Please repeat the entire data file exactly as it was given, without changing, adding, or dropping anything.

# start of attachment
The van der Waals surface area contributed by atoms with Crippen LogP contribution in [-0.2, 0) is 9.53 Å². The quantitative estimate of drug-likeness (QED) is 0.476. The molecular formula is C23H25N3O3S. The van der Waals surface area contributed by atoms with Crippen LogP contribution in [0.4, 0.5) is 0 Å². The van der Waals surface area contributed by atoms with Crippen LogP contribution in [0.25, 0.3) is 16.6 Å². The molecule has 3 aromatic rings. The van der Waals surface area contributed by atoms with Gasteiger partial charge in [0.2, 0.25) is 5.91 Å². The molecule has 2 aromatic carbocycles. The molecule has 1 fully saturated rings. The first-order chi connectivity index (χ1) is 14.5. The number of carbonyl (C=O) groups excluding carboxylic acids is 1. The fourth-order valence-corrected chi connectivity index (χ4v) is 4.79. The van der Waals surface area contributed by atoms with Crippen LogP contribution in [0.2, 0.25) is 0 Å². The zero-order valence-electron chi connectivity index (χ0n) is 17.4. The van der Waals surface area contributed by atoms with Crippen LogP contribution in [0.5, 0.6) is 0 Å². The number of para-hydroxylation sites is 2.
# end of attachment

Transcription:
The van der Waals surface area contributed by atoms with Crippen LogP contribution in [-0.2, 0) is 9.53 Å². The quantitative estimate of drug-likeness (QED) is 0.476. The molecular formula is C23H25N3O3S. The van der Waals surface area contributed by atoms with Crippen LogP contribution in [0.4, 0.5) is 0 Å². The van der Waals surface area contributed by atoms with Crippen LogP contribution in [0.25, 0.3) is 16.6 Å². The molecule has 3 aromatic rings. The van der Waals surface area contributed by atoms with Gasteiger partial charge in [0.2, 0.25) is 5.91 Å². The molecule has 2 aromatic carbocycles. The molecule has 1 fully saturated rings. The first-order chi connectivity index (χ1) is 14.5. The number of carbonyl (C=O) groups excluding carboxylic acids is 1. The fourth-order valence-corrected chi connectivity index (χ4v) is 4.79. The van der Waals surface area contributed by atoms with Crippen LogP contribution in [0.2, 0.25) is 0 Å². The zero-order valence-electron chi connectivity index (χ0n) is 17.4. The van der Waals surface area contributed by atoms with Crippen LogP contribution in [0.5, 0.6) is 0 Å². The number of para-hydroxylation sites is 2.